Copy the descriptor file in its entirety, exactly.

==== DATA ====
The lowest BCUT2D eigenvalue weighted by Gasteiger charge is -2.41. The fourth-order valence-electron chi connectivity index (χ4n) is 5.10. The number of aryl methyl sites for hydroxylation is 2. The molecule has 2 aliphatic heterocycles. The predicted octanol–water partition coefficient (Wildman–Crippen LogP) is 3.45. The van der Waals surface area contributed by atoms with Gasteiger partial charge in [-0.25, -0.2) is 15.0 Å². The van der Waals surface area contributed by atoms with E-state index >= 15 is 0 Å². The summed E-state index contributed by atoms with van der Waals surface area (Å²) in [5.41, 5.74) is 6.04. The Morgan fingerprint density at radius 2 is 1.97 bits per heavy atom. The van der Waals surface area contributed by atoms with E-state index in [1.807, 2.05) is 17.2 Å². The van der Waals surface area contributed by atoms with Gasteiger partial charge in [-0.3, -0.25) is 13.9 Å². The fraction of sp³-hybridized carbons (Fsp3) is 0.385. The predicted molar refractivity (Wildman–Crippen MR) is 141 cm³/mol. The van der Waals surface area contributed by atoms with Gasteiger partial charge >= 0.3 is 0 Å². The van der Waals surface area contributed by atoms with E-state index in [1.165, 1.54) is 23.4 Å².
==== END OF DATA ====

The lowest BCUT2D eigenvalue weighted by Gasteiger charge is -2.41. The fourth-order valence-electron chi connectivity index (χ4n) is 5.10. The number of aryl methyl sites for hydroxylation is 2. The molecule has 2 aliphatic heterocycles. The predicted octanol–water partition coefficient (Wildman–Crippen LogP) is 3.45. The van der Waals surface area contributed by atoms with Gasteiger partial charge in [-0.25, -0.2) is 15.0 Å². The van der Waals surface area contributed by atoms with E-state index >= 15 is 0 Å². The summed E-state index contributed by atoms with van der Waals surface area (Å²) in [5.41, 5.74) is 6.04. The Morgan fingerprint density at radius 2 is 1.97 bits per heavy atom. The van der Waals surface area contributed by atoms with E-state index in [1.807, 2.05) is 17.2 Å². The van der Waals surface area contributed by atoms with Gasteiger partial charge in [-0.3, -0.25) is 13.9 Å². The fraction of sp³-hybridized carbons (Fsp3) is 0.385. The predicted molar refractivity (Wildman–Crippen MR) is 141 cm³/mol. The van der Waals surface area contributed by atoms with Gasteiger partial charge >= 0.3 is 0 Å². The van der Waals surface area contributed by atoms with E-state index in [1.165, 1.54) is 23.4 Å².